READ MORE: Pressure mounts in Aleppo after supply line cut

Gunness said that UNRWA reported two other incidents on Sunday.

In one, a mortar shell landed 600 metres from the UN agency’s office in Damascus. In the other, a missile hit close to the Nairab refugee camp south of Aleppo. The incidents caused no injuries, he said.

The death toll in the Syrian conflict, which began with mostly unarmed demonstrations against President Bashar al-Assad in March 2011, has risen to more than 280,000 people, while half the country’s population have been forced from their homes, according to UN estimates.

Staffan de Mistura, UN special envoy to Syria, estimated last month that the actual death toll could be as high as 400,000 people.

(Source / 19.07.2016)

IOF notifies owners of 16 facilities with demolition in Nablus

NABLUS, (PIC)– The Israeli Occupation Forces (IOF) notified Tuesday owners 14 homes and two agricultural facilities with demolition south of Nablus to the north of the West Bank. Local activist Ghassan Daghlas said that Israeli forces handed over demolition orders against seven houses in Faroush and Beit Dajan villages south of the city and seven other houses and two agricultural facilities in Kasra village. Two agricultural roads in Aqraba town were also closed. Dozens of local residents, including women and children, will be rendered be homeless in case the Israeli demolition orders are implemented.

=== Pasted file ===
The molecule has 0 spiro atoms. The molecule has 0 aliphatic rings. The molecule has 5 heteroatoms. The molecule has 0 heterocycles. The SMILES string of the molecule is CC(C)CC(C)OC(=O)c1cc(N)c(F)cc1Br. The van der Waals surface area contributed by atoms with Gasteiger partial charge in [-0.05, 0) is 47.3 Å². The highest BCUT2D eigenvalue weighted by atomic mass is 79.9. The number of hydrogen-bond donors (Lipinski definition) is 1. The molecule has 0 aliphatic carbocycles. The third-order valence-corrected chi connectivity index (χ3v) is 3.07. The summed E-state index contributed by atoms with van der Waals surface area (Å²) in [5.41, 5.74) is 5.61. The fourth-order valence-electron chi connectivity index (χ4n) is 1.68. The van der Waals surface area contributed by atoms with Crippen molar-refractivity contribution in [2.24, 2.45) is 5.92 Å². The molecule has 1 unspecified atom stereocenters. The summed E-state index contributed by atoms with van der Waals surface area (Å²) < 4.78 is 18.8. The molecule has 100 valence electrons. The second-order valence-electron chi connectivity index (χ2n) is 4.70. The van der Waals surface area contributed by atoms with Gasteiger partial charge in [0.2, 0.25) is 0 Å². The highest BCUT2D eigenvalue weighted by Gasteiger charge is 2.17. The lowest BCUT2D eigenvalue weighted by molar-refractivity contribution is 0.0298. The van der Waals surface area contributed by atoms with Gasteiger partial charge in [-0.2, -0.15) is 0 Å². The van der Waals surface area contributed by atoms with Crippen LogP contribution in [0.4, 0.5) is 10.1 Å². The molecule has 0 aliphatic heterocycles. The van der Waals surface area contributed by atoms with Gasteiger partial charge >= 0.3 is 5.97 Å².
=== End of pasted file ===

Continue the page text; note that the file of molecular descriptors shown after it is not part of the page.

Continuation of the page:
(Source / 19.07.2016)

AMNESTY – Health taken hostage: Cruel denial of medical care in Iran’s prisons

The Iranian regime is “callously toying with the lives of prisoners of conscience and other political prisoners by denying them adequate medical care, putting them at grave risk of death, permanent disability or other irreversible damage to their health,” Amnesty International said on Monday.

A new report by Amnesty International published today, July 18, 2016, called “Health taken hostage: Cruel denial of medical care in Iran’s prisons”, provides a grim snapshot of health care in the regime’s prisons.

It presents strong evidence that the regime’s judiciary, in particular the Office of the Prosecutor, and prison administrations deliberately prevent access to adequate medical care, in many cases as an intentional act of cruelty intended to intimidate, punish or humiliate political prisoners, or to extract forced “confessions” or statements of “repentance” from them, the human rights group said.

“In Iran a prisoner’s health is routinely taken hostage by the authorities, who recklessly ignore the medical needs of those in custody. Denying medical care to political prisoners is cruel and utterly indefensible,” said Philip Luther, Director of Amnesty International’s Middle East and North Africa Program.